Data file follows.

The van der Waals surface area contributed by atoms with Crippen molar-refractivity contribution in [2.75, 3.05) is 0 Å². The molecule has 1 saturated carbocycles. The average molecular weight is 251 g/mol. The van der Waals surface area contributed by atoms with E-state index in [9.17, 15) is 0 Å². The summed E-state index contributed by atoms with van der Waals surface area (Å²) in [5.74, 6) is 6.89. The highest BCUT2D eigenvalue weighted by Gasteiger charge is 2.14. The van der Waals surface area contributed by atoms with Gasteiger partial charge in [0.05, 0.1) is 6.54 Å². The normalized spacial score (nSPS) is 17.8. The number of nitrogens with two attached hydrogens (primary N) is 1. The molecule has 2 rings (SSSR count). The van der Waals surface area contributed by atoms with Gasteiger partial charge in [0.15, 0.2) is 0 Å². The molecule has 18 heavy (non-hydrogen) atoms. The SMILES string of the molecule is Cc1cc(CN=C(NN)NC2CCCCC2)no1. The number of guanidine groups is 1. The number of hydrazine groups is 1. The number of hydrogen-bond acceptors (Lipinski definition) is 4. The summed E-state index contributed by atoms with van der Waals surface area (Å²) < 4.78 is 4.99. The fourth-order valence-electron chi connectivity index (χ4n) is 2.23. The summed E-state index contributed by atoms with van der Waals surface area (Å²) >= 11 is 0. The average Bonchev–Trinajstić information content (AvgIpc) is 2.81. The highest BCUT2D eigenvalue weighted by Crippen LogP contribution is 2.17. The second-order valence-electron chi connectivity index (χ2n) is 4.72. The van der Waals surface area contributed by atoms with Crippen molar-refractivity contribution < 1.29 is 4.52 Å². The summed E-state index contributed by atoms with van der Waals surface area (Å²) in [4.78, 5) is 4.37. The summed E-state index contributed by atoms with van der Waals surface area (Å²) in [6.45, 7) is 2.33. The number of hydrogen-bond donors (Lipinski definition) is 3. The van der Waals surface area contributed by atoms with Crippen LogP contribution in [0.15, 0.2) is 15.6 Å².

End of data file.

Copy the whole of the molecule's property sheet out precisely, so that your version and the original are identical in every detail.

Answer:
The van der Waals surface area contributed by atoms with Crippen molar-refractivity contribution in [2.75, 3.05) is 0 Å². The molecule has 1 saturated carbocycles. The average molecular weight is 251 g/mol. The van der Waals surface area contributed by atoms with E-state index in [9.17, 15) is 0 Å². The summed E-state index contributed by atoms with van der Waals surface area (Å²) in [5.74, 6) is 6.89. The highest BCUT2D eigenvalue weighted by Gasteiger charge is 2.14. The van der Waals surface area contributed by atoms with Gasteiger partial charge in [0.05, 0.1) is 6.54 Å². The normalized spacial score (nSPS) is 17.8. The number of nitrogens with two attached hydrogens (primary N) is 1. The molecule has 2 rings (SSSR count). The van der Waals surface area contributed by atoms with Gasteiger partial charge in [0.15, 0.2) is 0 Å². The molecule has 18 heavy (non-hydrogen) atoms. The SMILES string of the molecule is Cc1cc(CN=C(NN)NC2CCCCC2)no1. The number of guanidine groups is 1. The number of hydrazine groups is 1. The number of hydrogen-bond acceptors (Lipinski definition) is 4. The summed E-state index contributed by atoms with van der Waals surface area (Å²) < 4.78 is 4.99. The fourth-order valence-electron chi connectivity index (χ4n) is 2.23. The summed E-state index contributed by atoms with van der Waals surface area (Å²) >= 11 is 0. The average Bonchev–Trinajstić information content (AvgIpc) is 2.81. The highest BCUT2D eigenvalue weighted by Crippen LogP contribution is 2.17. The second-order valence-electron chi connectivity index (χ2n) is 4.72. The van der Waals surface area contributed by atoms with Crippen molar-refractivity contribution < 1.29 is 4.52 Å². The summed E-state index contributed by atoms with van der Waals surface area (Å²) in [4.78, 5) is 4.37. The summed E-state index contributed by atoms with van der Waals surface area (Å²) in [6.45, 7) is 2.33. The number of hydrogen-bond donors (Lipinski definition) is 3. The van der Waals surface area contributed by atoms with Crippen LogP contribution in [0.15, 0.2) is 15.6 Å².